- Doubts were also apparent among the uniformed military, and some folk continue to insist that it was one or more top brass hats that rang the press….or rather, got someone else on the General Staff to do it. No names, no pack-drill – that sort of thing.
- As ever, there is an obvious geopolitical element: the US is keen to cripple Huawei and ensure that it’s All-American hardware eavesdropping on the world, not Chinese. This is nothing personal, you understand: strictly business and global hegemony.
- Above all, the affair has placed Theresa May in an even more lurid spotlight. Not only do we now know that she puts EU bloc considerations before the British People and the country’s sovereignty: she puts Conservative business interests before any of it. And if the US Alt State plays a trump card (with or without Trump) then that beats every other hand.
For me, that last paragraph holds the lessons we need to learn here.
First, Britain is rapidly slipping down the league tables of international jousting. We were in the EU having avoided the disaster of euro membership, and still had Most Favoured Status with the USA. It looked like we were gaining some independence after the 2016 Referendum decision; but then the Establishment decided to turn that bid into more junior EU membership minus only the political power. After 2022 (unless Brexiteers really can get their electoral act together) we will be umbilically attached to Mother Brussels….a mere region of the doomed European Empire. Whatever Trump thinks, the US élites are backing Berlin: Huawei deal or not, we will become an offshore subsidiary of EUNATO.
Second, We The People come last, limping over the finish line after most of the punters have gone home. The one and only abundantly clear feature of this sordid mess is that, at no point in the process did anyone question whether the UK citizen’s privacy and freedom from totalitarian surveillance might be in doubt. It just never came up, somehow. I mean, we’re already spied upon by ISPs and social media answerable only to the Secret State, so, um, why would it?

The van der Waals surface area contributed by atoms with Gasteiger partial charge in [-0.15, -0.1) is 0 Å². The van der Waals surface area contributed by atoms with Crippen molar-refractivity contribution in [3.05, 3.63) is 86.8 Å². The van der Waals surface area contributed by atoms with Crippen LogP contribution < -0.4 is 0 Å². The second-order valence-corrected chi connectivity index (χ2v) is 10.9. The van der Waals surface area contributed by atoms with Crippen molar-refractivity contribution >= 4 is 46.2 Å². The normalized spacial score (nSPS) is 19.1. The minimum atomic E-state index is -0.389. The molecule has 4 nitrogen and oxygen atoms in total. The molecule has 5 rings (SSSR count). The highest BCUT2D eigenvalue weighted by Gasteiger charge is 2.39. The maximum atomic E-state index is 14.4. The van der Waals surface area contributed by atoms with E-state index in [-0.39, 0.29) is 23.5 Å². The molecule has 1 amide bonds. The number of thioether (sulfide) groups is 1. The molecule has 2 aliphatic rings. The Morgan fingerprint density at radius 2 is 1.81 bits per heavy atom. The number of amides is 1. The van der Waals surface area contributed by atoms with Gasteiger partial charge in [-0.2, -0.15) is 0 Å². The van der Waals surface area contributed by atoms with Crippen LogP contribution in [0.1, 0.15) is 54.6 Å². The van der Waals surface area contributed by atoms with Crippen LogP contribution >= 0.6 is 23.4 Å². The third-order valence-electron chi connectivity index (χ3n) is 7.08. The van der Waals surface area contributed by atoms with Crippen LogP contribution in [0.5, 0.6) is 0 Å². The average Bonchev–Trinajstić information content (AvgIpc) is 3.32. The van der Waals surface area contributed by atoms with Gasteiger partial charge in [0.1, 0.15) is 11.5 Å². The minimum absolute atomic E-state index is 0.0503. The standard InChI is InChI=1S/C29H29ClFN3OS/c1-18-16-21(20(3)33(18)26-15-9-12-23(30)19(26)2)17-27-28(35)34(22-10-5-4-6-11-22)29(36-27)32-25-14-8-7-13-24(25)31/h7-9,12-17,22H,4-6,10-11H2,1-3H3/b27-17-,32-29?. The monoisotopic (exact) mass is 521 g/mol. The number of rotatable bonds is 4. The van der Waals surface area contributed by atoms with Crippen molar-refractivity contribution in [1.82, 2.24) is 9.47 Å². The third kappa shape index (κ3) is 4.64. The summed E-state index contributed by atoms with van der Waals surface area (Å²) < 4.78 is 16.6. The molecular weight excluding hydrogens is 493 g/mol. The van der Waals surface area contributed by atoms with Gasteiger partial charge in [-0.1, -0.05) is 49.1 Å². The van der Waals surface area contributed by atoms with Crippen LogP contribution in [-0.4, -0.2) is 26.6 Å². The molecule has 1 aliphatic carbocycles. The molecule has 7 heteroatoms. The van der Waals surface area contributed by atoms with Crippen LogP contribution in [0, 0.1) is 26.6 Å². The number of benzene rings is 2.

The intrusion into our lives looks set to exceed anything George Orwell foresaw in Nineteen Eighty-Four. As Yves Smith notes at Naked Capitalism:
‘U.S. technology giant Microsoft has teamed up with a Chinese military university to develop artificial intelligence systems that could potentially enhance government surveillance and censorship capabilities…..the advent of digital repression is profoundly affecting the relationship between citizen and state. New technologies are arming governments with unprecedented capabilities to monitor, track and surveil individual people. Even governments in democracies with strong traditions of rule of law find themselves tempted to abuse these new abilities…..Artificial intelligence systems are everywhere in the modern world, helping run smartphones, internet search engines, digital voice assistants and Netflix movie queues. Many people fail to realize how quickly AI is expanding, thanks to ever-increasing amounts of data to be analyzed, improving algorithms and advanced computer chips.’
The terrifying thing isn’t that Smith is right. The true horror is that 95+% of the population is too naive, thick, nasty, busy, tired, distracted or desperate to care.
Have a nice day.